Kyle Ketelsen, Biography
Kyle Ketelsen (US American) is a bass-baritone has won First Prize in several international vocal competitions. He is in high demand by the world’s leading opera companies and orchestras for his vibrant and handsome stage presence and his distinctive vocalism. His trademark role is Escamillo in Carmen which has been seen at the Lyric Opera of Chicago, the Bayrische Staatsoper, the Gran Teatre del Liceu in Barcelona and the MET. He is celebrated for his role of Leporello in Don Giovanni which is beautifully published by the Royal Opera House Covent Garden in 2009 with Simon Keenlyside as Don Giovanni.
Childhood and Youth
In 1998, Kyle Ketelsen won the Metropolitan Opera National Council Auditions which is an annual singing competition sponsored by the Metropolitan Opera and established in 1954. He also won the Richard Tucker Music Foundation (Career Grant), the George London Foundation, the Licia Albanese Puccini Foundation, the Sullivan Foundation, Opera Index, the MacAllister Awards, Fort Worth Opera, National Opera Association, Connecticut Opera, and the Liederkranz Foundation.
Kyle Ketelsen is in regular demand by the world's leading opera companies and orchestras for his vibrant and handsome stage presence and his distinctive vocalism.
Ketelsen made his Lyric Opera of Chicago debut as Masetto in Don Giovanni conducted by Christoph Eschenbach and continued his career there singing the title role of Figaro, and Mephistopheles in Faust, both conducted by Sir Andrew Davis. His trademark role of Escamillo in Carmen has been seen at the Lyric Opera of Chicago, the Bayrische Staatsoper, and the Gran Teatre del Liceu in Barcelona.
At the Royal Opera House Covent Garden he made his role debut as Nick Shadow in The Rake’s Progress and debuted at the Festival d’Aix-en-Provence as Leporello in a new production of Don Giovanni. He joined the Canadian Opera Company in a role debut as Alidoro in Cenerentola.
Ever in demand, Ketelsen has performed at many of the world’s leading opera houses including: Teatro Carlo Felice, Metropolitan Opera, San Francisco Opera, the Minnesota Opera, LA Opera, Gran Teatre del Liceu, New York City Opera, Boston Lyric Opera, Opera Pacific, Royal Opera, Glimmerglass Festival, Michigan Opera Theater, De Nederlandse Opera in Amsterdam Hamburg State Opera, Madison Opera, Washington National Opera, Opera Theater of Saint Louis, Michigan Opera Theater, the Teatro Real in Madrid, Orlando Opera, Michigan Opera Theater, and Minnesota Opera.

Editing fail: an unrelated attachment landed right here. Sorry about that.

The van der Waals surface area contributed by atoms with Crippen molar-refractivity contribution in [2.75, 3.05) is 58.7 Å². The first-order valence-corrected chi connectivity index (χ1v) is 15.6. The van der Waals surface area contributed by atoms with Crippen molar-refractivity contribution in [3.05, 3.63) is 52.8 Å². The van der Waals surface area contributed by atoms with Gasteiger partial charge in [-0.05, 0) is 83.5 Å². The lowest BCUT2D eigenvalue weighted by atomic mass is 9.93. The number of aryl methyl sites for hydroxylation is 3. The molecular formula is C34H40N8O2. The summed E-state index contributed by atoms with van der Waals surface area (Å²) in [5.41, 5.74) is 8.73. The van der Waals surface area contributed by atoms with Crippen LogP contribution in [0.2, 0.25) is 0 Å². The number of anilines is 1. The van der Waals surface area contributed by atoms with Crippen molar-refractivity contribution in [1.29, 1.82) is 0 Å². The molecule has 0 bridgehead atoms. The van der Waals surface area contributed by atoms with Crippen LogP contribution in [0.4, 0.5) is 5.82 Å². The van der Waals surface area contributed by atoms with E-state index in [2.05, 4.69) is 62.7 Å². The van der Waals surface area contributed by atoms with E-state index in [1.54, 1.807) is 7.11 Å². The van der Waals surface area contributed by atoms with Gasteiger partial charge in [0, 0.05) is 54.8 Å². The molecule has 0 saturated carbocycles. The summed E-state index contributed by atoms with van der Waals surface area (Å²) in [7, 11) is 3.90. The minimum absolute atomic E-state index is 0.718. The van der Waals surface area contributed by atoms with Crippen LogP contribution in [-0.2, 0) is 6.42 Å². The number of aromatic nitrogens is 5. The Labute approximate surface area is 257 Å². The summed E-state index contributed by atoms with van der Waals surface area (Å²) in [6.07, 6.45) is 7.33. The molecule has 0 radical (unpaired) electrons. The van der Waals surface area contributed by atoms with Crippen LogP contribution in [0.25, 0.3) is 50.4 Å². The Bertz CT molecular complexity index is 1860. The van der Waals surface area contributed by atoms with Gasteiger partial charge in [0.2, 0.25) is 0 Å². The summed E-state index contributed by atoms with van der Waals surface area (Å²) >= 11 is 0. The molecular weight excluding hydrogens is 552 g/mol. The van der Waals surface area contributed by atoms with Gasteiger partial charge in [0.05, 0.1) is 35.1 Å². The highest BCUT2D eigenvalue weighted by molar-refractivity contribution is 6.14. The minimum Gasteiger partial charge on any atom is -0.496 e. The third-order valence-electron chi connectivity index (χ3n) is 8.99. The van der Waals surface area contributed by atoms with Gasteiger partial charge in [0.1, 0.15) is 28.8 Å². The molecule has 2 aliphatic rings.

Ketelsen has appeared in The Metropolitan Opera in the 2012-13 season in Richard Eyre’s production of Carmen as Escamillo. He made his role debut as Enrico VIII in Minnesota Opera’s production of Anna Bolena and repeated his celebrated Leoprello in three different productions of Don Giovanni at Houston Grand Opera, Teatro Real in Madrid, and at the Festival d'Aix-en-Provence.
In concert, Mr. Ketelsen made his Carnegie Hall debut with Haydn's Creation with the Oratorio Society of New York and repeated this work with Music of the Baroque in Chicago.
Ketelsen has collaborated with Esa-Pekka Salonen and the Los Angeles Philharmonic in Beethoven’s Ninth Symphony, Berlioz’s Lélio, de Falla's El Retablo del Maese Pedro, and Kaija Saariaho’s Cinq reflets au l’Amour de loin, and with the Philharmonia Orchestra in Stravinsky’s Oedipus Rex. With the Chicago Symphony Orchestra he has sung both Stravinsky’s Pulcinella and Hector Berlioz’s Lélio under the baton of Pierre Boulez in both Chicago and at Carnegie Hall. Having performed with the Saint Louis Symphony in Messiah, and with the Seattle Symphony in Mozart’s Requiem under Itzhak Perlman, Ketelsen has also performed with the Orchestre National de France, the Monteverdi Choir and Orchestra, the St. Paul Chamber Orchestra, the Pasadena Symphony, the Pacific Symphony, Richmond Symphony, and Indianapolis Symphony. Among his concert repertoire is Mahler's Eighth Symphony in Madison under John DeMain and Haydn’s Harmoniemesse under Franz Welser-Möst in Cleveland. He was also featured in recital with Elizabeth Futral.
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